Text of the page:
‘Innkeeper eyes Marriott’’ was the Eagle’s headline back in the spring of 2012 when I first announced plans for a 94-room hotel in the city. A lot has changed since then as hopes for a successful conclusion melted away like a spring thaw in the Berkshires. So, with my Courtyard by Marriott project thwarted, I looked south to bordering Lenox, the hospitality epicenter of Western Mass.
One might say that adding more of that juicy no-impact room tax revenue (about
$300,000) to the hotel-rich village beautiful is something like tossing apples into an orchard. As some may recall, this Dan Fox Drive parcel was specially added to the abutting business zone by the City Council a few years back to permit a hotel and restaurant proposal. While this slightly out of the way location sacrificed a bit of visual exposure, it promised safety and bucolic tranquility, those mission-critical ingredients so essential to a successful Berkshire hotel.
Over the years, I’ve noticed that perceptions of missed opportunities have colored the collective conscience of Pittsfielders. Older residents recall the demolition of the historic train station to pave the way for what never happened or in a more recent example, a field of dreams that didn’t come true. Add morose sentiments to the effects of a slow and painful withdrawal of benefit-rich jobs and tax assistance from a generous electric company and cynicism is sure to abound. I wish I had a dollar’s discount on professional fees for every local head-shaker I’ve encountered over the past six months.
So, with this backdrop and based on my own experience, I’ll offer an opinion on just how well the largest town in the county really functions in matters of economic development. Did the city screw up -- again -- as so many of the disappointed pundits assert? Is Pittsfield incapable of guiding a cash cow of a project through the permitting process? Are these perma-bears in command of the facts in this case, or simply bathing in their own self-fulfilled prophecies?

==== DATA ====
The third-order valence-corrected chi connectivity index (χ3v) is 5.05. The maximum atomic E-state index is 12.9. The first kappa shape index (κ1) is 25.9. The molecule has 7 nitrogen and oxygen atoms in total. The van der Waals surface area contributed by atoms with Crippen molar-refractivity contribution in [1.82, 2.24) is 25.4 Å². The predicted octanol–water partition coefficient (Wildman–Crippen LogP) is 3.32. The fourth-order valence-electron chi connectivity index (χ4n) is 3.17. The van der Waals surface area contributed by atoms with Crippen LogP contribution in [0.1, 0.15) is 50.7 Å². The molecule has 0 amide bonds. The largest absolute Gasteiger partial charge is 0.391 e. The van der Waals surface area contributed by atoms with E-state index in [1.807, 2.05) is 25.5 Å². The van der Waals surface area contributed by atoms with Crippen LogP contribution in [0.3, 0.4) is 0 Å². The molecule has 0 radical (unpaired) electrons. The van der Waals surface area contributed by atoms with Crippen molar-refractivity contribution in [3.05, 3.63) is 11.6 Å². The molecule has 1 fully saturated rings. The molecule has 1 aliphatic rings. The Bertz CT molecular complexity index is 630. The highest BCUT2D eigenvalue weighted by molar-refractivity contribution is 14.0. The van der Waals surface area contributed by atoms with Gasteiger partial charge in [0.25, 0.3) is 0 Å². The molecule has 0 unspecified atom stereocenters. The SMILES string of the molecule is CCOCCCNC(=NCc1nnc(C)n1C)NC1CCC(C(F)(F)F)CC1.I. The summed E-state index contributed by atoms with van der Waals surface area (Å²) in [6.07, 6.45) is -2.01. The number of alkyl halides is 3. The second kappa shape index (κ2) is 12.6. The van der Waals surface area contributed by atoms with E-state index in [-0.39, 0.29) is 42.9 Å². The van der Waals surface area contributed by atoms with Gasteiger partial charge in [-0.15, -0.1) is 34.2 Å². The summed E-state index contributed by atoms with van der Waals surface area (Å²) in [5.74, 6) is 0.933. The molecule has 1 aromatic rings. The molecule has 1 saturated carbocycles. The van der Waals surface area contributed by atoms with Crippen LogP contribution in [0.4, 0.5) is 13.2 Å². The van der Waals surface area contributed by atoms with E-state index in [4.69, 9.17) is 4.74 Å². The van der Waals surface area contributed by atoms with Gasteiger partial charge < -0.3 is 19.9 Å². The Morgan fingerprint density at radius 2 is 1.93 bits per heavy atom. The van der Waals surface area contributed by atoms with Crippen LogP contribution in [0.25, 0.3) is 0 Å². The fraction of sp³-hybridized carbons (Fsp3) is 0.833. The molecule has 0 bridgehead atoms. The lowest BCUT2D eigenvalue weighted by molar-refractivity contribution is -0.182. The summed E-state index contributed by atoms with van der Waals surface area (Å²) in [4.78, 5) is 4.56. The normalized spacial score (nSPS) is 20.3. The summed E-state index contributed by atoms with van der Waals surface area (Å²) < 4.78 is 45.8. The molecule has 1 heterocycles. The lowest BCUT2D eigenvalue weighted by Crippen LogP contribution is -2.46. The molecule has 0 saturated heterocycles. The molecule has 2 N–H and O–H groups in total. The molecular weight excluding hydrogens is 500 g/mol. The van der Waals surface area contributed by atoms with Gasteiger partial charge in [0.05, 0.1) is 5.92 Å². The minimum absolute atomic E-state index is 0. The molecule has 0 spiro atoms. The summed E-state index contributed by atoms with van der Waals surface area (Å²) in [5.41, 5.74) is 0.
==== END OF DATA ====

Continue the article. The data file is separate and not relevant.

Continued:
Let me qualify my response. I met with and sought approval from the development, building, public works, police, fire, health and assessors departments, conservation commission, community development board and mayor. Let me also say, unreservedly and emphatically, that City Hall’s treatment of my hotel proposal was superb and the permitting practices near flawless. I was particularly impressed with the well-oiled site plan review process whereby the particulars of the plan are provided to all departments. The roundtable meetings are repeated until each department is satisfied. Other local communities might do well to follow this practice, at least for larger projects.
Unfortunately the Dan Fox Drive Marriott fell victim to certain forces beyond my or Pittsfield’s control. All projects that disturb a 100-foot buffer from known wetlands are susceptible to appeals to the state’s environmental department. Such procedural appeals are certain show stoppers when a well-timed delay can spell disaster. All the praise from the city’s own conservation commission and third-party reviewers are of little help when the outcome is beyond their jurisdiction. Oh well, all is fair in love and war! One should never decry the well-known hazards of one’s occupation.
This outsider has become keenly aware of the massive headwinds that face Pittsfield as it wrestles with the burdensome commercial tax rate that likely has detoured potential real estate investments, which are so vital to any municipality. The fallout from a diminished industrial base has been a crippling handicap to many a small city and while it "takes a village," it also takes a village time. With creativity and proactive initiatives, it is possible to achieve some real successes in this area, especially if the practice of negotiating Tax Increment Financing (TIF) allowances are used to help soften the rather punitive commercial tax rate of $35.17, more than twice the residential tariff.
I hope that the misconceptions as to the demise of the Marriott project can be replaced by greater appreciation of the many hard-working and progressive members of Pittsfield’s departments and boards, to whom I offer my public appreciation and esteem.
Joseph M. Toole is president of Toole Lodging Group Inc.